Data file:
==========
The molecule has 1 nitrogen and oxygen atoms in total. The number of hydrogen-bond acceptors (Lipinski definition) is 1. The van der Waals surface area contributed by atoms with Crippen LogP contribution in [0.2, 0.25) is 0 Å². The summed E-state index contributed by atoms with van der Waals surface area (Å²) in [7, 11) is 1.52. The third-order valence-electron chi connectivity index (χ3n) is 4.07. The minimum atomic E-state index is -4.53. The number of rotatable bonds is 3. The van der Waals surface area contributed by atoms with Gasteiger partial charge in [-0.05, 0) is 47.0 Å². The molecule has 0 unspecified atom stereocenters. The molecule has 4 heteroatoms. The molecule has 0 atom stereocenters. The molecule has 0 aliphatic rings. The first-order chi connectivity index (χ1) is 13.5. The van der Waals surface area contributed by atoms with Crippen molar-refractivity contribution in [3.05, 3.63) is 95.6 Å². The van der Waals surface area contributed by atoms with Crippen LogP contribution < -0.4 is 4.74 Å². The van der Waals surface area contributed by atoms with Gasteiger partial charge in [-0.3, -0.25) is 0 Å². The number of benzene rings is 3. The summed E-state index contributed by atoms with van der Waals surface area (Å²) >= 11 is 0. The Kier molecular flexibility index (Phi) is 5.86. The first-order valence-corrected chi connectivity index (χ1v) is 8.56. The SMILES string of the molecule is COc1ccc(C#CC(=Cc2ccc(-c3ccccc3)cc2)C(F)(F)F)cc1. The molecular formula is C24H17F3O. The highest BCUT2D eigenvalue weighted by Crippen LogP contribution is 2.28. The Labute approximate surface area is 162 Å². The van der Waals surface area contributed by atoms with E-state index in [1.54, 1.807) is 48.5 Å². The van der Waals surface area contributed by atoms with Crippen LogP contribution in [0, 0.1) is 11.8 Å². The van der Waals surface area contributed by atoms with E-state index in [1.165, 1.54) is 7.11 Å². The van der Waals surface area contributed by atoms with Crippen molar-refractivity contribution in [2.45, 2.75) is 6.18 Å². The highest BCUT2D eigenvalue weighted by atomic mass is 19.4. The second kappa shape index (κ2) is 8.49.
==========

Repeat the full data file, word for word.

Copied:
The molecule has 1 nitrogen and oxygen atoms in total. The number of hydrogen-bond acceptors (Lipinski definition) is 1. The van der Waals surface area contributed by atoms with Crippen LogP contribution in [0.2, 0.25) is 0 Å². The summed E-state index contributed by atoms with van der Waals surface area (Å²) in [7, 11) is 1.52. The third-order valence-electron chi connectivity index (χ3n) is 4.07. The minimum atomic E-state index is -4.53. The number of rotatable bonds is 3. The van der Waals surface area contributed by atoms with Gasteiger partial charge in [-0.05, 0) is 47.0 Å². The molecule has 0 unspecified atom stereocenters. The molecule has 4 heteroatoms. The molecule has 0 atom stereocenters. The molecule has 0 aliphatic rings. The first-order chi connectivity index (χ1) is 13.5. The van der Waals surface area contributed by atoms with Crippen molar-refractivity contribution in [3.05, 3.63) is 95.6 Å². The van der Waals surface area contributed by atoms with Crippen LogP contribution < -0.4 is 4.74 Å². The van der Waals surface area contributed by atoms with Gasteiger partial charge in [-0.3, -0.25) is 0 Å². The number of benzene rings is 3. The summed E-state index contributed by atoms with van der Waals surface area (Å²) >= 11 is 0. The Kier molecular flexibility index (Phi) is 5.86. The first-order valence-corrected chi connectivity index (χ1v) is 8.56. The SMILES string of the molecule is COc1ccc(C#CC(=Cc2ccc(-c3ccccc3)cc2)C(F)(F)F)cc1. The molecular formula is C24H17F3O. The highest BCUT2D eigenvalue weighted by Crippen LogP contribution is 2.28. The Labute approximate surface area is 162 Å². The van der Waals surface area contributed by atoms with E-state index in [1.54, 1.807) is 48.5 Å². The van der Waals surface area contributed by atoms with Crippen LogP contribution in [0, 0.1) is 11.8 Å². The van der Waals surface area contributed by atoms with E-state index in [1.165, 1.54) is 7.11 Å². The van der Waals surface area contributed by atoms with Crippen molar-refractivity contribution in [2.45, 2.75) is 6.18 Å². The highest BCUT2D eigenvalue weighted by atomic mass is 19.4. The second kappa shape index (κ2) is 8.49.